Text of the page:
Some remarks on the origin of seismic anisotropy in the D” layer
© The Society of Geomagnetism and Earth, Planetary and Space Sciences (SGEPSS); The Seismological Society of Japan; The Volcanological Society of Japan; The Geodetic Society of Japan; The Japanese Society for Planetary Sciences. 1998
Received: 7 April 1998
Accepted: 2 July 1998
Published: 6 June 2014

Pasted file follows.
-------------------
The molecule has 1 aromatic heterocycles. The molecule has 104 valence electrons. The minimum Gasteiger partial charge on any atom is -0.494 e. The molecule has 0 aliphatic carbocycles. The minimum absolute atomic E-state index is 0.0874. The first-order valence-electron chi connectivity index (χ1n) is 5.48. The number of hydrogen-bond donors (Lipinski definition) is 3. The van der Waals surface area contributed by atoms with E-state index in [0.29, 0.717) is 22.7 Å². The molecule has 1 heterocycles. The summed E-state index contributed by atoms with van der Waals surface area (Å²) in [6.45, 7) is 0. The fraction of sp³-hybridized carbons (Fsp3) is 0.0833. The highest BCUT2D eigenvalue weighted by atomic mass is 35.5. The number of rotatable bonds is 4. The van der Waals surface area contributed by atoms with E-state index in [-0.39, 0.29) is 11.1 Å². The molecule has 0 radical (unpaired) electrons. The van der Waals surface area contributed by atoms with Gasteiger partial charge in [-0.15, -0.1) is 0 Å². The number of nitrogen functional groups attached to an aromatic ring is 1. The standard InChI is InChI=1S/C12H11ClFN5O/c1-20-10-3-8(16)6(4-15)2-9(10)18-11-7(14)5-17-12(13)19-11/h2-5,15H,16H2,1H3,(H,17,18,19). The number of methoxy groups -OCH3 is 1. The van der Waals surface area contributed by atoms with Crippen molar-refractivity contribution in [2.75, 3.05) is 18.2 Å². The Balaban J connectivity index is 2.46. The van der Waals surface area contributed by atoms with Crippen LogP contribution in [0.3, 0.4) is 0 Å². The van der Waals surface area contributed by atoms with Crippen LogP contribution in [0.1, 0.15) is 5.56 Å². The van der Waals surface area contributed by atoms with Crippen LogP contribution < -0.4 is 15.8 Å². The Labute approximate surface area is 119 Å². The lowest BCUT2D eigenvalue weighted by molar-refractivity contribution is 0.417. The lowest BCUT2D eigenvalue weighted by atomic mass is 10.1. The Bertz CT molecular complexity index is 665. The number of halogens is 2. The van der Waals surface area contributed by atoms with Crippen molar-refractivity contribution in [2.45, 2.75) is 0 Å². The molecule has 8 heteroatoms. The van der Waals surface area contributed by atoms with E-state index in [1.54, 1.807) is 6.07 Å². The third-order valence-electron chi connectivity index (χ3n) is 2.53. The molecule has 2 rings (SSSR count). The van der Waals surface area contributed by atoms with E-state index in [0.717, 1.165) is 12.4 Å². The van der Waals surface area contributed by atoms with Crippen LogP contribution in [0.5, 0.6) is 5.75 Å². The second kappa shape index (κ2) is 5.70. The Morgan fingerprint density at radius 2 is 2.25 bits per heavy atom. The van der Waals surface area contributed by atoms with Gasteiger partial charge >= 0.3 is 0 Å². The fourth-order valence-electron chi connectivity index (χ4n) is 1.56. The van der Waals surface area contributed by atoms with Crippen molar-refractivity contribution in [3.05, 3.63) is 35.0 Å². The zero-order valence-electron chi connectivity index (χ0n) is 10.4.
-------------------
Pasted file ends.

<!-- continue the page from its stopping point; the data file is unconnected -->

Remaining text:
Physical mechanisms of seismic anisotropy in the D” layer are examined based on seismological and mineral physics observations. The results of body-wave seismology on the fine structure of the D” layer and of mineral physics studies on the elastic constants and the lattice preferred orientation in lower mantle minerals as well as the shape preferred orientation of melt pockets are taken into account. Evidence of large but depth (pressure)-dependent elastic anisotropy of lower mantle minerals, particularly (Mg,Fe)O, and of tilted shape preferred orientation of sheared partial melts is summarized. It is shown that both shape preferred orientation of partial melts (or iron-rich secondary phases) and lattice preferred orientation of minerals with well-documented slip systems are difficult to reconcile with seismological observations. However, lattice preferred orientation of highly anisotropic mineral, (Mg,Fe)O, is consistent with most of the seismic observations if the dominant glide plane under the D” layer conditions is 100 rather than 110 as observed at lower pressures. Such a change in glide plane in MgO (or (Mg,Fe)O) is likely to occur as a result of pressure-induced change in elastic anisotropy and/or in the nature of chemical bonding (and possibly due to high temperatures). Both solid-state and partial melt mechanisms of anisotropy imply that the VSH > VSV (VSV > VSH) polarization anisotropy means horizontal (vertical) flow. In the solid-state mechanism, significant VSH > VSV in the D” layer beneath the circum-Pacific (Alaska and the Caribbean) implies horizontal shear at high stress caused presumably by the collision of subducting materials with the core-mantle boundary. Highly variable anisotropy beneath the central-Pacific can be attributed to solid-state fabrics caused by a complicated three-dimensional flow presumably related to the upwelling of plumes, but anisotropy in this region could also be attributed to the shape preferred orientation of melt pockets the presence of which is suggested by very low average velocities.